JPMorgan Global Growth & Income aims to provide superior total returns over the long term by investing in companies based around the world which are benefiting the most from key themes in the economy and society.
The themes in the current portfolio include the technological – cloud computing, big data and electric cars – as well as social, for example the growing demand in Asia for financial products and the changing spending habits of millennials.
Since 2018, the board aims to pay out at least 4% of NAV in income each year, based off the NAV at the start of the year and paid in quarterly instalments. This can be paid out of capital, which means the managers, Helge Skibeli, Rajesh Tanna, and Timothy Woodhouse, have not had to change their core, valuation-sensitive approach.
The new dividend policy has seen the trust move to the AIC Global Equity income sector, where it is the second-best performer out of six members over five years in NAV total return terms. Over that period, it has delivered NAV total returns of 81%, compared with the sector average of 55.1%. The MSCI AC World index has returned 80.6% over this time.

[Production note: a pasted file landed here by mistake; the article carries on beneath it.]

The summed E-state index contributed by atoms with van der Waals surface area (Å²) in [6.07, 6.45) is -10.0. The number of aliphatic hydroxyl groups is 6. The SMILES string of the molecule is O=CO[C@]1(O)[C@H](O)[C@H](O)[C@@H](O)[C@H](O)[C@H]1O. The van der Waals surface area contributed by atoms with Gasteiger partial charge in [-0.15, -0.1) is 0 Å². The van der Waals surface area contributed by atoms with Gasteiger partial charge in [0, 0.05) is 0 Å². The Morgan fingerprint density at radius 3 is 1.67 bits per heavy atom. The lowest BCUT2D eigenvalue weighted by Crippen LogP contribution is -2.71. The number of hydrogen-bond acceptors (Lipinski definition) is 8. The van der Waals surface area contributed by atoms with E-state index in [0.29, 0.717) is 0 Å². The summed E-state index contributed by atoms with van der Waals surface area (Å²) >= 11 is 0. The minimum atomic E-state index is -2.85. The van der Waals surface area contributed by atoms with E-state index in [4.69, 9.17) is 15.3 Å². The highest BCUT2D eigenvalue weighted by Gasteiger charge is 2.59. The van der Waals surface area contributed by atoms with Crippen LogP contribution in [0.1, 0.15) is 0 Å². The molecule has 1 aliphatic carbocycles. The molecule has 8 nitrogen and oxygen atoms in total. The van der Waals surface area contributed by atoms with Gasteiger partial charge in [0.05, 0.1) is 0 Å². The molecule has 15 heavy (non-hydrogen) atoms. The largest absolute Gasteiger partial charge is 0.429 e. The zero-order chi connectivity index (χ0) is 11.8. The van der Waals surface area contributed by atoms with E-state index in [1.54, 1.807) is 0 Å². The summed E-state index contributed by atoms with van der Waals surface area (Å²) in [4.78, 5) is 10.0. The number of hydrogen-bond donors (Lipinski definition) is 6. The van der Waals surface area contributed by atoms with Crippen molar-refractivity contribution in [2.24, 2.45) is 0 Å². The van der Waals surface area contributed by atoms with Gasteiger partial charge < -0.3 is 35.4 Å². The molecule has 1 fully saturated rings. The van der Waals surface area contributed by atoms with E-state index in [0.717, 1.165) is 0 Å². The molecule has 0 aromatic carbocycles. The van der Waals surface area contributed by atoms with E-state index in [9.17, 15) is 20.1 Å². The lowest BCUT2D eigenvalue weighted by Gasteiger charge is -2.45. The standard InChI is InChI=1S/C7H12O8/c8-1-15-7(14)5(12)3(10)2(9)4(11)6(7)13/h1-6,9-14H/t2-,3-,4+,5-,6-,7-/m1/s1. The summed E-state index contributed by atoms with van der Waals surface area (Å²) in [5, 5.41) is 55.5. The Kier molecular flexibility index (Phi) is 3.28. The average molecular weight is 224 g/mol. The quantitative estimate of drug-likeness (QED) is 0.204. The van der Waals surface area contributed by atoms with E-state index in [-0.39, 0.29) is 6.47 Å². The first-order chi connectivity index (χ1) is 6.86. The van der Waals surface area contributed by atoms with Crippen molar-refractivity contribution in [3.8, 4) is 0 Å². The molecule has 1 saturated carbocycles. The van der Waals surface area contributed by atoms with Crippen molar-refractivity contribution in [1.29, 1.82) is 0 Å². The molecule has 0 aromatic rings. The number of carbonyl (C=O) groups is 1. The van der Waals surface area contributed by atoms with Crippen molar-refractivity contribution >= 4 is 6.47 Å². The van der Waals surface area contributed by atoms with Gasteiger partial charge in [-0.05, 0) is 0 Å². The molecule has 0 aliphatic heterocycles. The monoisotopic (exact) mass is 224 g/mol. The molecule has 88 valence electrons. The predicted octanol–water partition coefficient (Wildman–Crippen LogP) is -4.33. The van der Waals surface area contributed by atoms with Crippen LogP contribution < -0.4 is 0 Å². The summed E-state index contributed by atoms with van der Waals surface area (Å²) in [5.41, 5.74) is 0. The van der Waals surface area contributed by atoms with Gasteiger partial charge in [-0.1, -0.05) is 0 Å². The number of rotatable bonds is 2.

The first step of the investment process involves the managers, supported by 81 analysts, creating industry frameworks to determine how companies will respond to structural changes. Next, the team undertakes in-depth analysis looking for companies that are trading at a discount to their forecast intrinsic value which, for the team, is determined by the company’s future cash flow stream. Earnings forecasts are then created over varying time periods and, through understanding a company’s forecast value with the current value of the business, the team is able to create a valuation rankings.
The end result is a diversified portfolio of 81 companies, with the top ten holdings making up just 25% of the portfolio. The industry and geographical exposures are purely a reflection of the managers’ bottom-up stock selection and the research conducted on structural change.
The trust yields 3.7% on a historic basis, but will pay out 4% of the NAV from the start of the 2018 financial year and in future years. Since the introduction of this policy in 2016, the trust has seen a dramatic turnaround in sentiment and, after reaching lows of close to 16% in June of 2016, the trust has spent the past two years consistently trading at a premium to NAV.